Remember a long time ago when the Mariners had this scrappy little ballplayer with the middle name “fucking?” He played so hard and he did all the little things. He played a lot of positions, and we equate that to our jobs, where we value the guys that are willing to put a lot of different things on their plates.
At one time Willie Bloomquist was either a fan-favorite, or the absolute personification of an old school mentality in which value is derived more from the variety-of-cliches-applicable than actual production.
Willie Fucking Bloomquist is back. He’s still not a good player, and if you’ve been anywhere near Twitter, you know that a lot of peole also know that he’s not a good player. He’ll be making $5.8 million in two years, going into his Age 36 season, as already a not-good player.
The Bloomquist signing represents a fundamental flaw in the Mariners front office philosophy. The Mariners are bad at evaluating talent, not only in the separation of good players from bad players, but also in the process of appraising what a player’s positive attributes are worth.
Imperfection doesn’t mean they aren’t good at anything though, though the sum total still seems pretty bad. And bad decisions on a small-scale aren’t the same as bad decisions on a large-scale.
For example, lets say the Mariners had paid way too much money for Josh Hamilton last offseason, but followed it up with a bunch of savvy signings. Hamilton probably still would have stunk, but the Mariners would be buried under a terrible contract.
This isn’t even close to as bad as when the Mariners traded Michael Morse, a highly-paid player who couldn’t handle anything but first base defensively, and who had only one year of team control for John Jaso, a reputed defensive butcher in his own right, but one that played a premium defensive position, made very little money, hits the hell out of the ball, and had three years of team control left.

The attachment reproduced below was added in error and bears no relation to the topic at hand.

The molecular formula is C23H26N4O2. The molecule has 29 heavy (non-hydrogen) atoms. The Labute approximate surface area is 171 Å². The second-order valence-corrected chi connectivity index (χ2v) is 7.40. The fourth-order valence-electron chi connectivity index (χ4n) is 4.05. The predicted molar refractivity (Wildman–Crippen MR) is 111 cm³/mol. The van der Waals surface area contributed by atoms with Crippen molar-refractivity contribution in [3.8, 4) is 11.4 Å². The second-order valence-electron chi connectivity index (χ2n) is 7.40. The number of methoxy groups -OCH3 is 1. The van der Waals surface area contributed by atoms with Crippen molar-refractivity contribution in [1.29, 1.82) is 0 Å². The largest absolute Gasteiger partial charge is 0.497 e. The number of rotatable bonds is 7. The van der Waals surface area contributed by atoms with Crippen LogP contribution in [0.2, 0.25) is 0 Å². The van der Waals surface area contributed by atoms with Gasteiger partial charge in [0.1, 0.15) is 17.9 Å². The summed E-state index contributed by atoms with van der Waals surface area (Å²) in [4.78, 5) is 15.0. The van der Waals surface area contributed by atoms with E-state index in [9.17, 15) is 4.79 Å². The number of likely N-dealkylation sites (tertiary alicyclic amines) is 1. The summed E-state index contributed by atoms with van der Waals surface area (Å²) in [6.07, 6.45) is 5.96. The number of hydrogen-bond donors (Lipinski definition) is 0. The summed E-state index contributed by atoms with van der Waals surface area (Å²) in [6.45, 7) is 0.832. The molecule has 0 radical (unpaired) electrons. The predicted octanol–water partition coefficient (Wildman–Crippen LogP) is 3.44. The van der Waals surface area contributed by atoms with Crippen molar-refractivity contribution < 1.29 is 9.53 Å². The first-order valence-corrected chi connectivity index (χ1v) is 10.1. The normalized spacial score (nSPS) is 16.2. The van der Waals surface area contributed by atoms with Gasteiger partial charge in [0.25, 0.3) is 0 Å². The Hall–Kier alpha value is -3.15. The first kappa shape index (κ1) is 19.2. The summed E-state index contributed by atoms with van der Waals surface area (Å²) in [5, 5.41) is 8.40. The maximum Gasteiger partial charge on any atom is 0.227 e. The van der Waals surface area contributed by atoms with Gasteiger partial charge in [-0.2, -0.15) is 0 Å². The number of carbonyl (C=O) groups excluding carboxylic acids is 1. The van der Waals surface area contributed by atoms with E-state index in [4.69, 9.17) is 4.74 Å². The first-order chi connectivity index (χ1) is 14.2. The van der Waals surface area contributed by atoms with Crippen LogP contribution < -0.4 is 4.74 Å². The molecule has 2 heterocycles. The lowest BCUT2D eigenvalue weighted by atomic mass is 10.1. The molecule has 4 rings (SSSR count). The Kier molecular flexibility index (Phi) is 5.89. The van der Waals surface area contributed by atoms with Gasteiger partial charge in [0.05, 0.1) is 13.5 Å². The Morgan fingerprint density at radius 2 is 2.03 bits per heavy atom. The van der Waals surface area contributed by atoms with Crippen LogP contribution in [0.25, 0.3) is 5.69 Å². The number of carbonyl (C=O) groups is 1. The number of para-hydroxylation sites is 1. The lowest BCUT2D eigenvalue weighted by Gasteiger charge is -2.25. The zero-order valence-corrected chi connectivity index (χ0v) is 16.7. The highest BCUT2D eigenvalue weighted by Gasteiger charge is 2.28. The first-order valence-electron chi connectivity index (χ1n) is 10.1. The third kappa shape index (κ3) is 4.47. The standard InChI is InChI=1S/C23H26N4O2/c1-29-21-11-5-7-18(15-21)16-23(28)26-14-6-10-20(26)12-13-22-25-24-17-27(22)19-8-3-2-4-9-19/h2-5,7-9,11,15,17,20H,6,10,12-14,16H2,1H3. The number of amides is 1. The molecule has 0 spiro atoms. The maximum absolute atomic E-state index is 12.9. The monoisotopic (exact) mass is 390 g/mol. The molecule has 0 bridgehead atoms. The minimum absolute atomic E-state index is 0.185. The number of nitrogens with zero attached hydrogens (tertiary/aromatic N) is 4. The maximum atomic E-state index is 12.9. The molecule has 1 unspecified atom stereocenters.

Willie Bloomquist doesn’t deserve $6 million, I agree on that. But this move is a low-impact signing, and low-impact means low negative impact, too.
Sure, the Mariners may get the most out of Bloomquist by cutting him the day after his deal is official. Sure, ZiPs projections have him as a -0.3 WAR player in 2013. Steamer has him at about 0.4 in less than 300 plate appearances. If Steamer is right then Bloomquist is worth his annual salary, basically. If Steamer is right and Bloomquist’s presence allows the Mariners to go get something like a platoon partner for Justin Smoak, or a quality designated hitter that is bat-only, he could be worth more.
Willie Bloomquist has an opportunity to provide some value, perhaps even surplus value for the Mariners.
That said, I don’t like the signing. The team could have gotten a better player for less money. They could have gotten a different, equivalent player for the same money, we assume, and avoided the backlash they’re sure to face from the stat-savvy corner of their fan base.
Or maybe they couldn’t. Maybe they are all over every utility man, and the best they could do was Willie Bloomquist. I tend to be of the mind that says “let Carlos Triunfel have a shot.”
Bloomquist is a quality defender at second base, third base, and shortstop. He’s a notch below average hitting against lefties for his career. He provides the Mariners utility, and there are natural instances in which he should be able to contribute. The team won’t need a metaphorical shoehorn to fit Bloomquist in their lineup on occasion.
Signing Bloomquist won’t stop the team from signing Jacoby Ellsbury, and they don’t have to give up anything besides money. It’s an overpay, but a relatively small one.
Flaw in philosophy? Sure. But we have to let the offseason play out, not because the organization has a history of having some divine plan that outpaces logic regularly, but because our alternatives are to either find another team to root for, or stop watching baseball.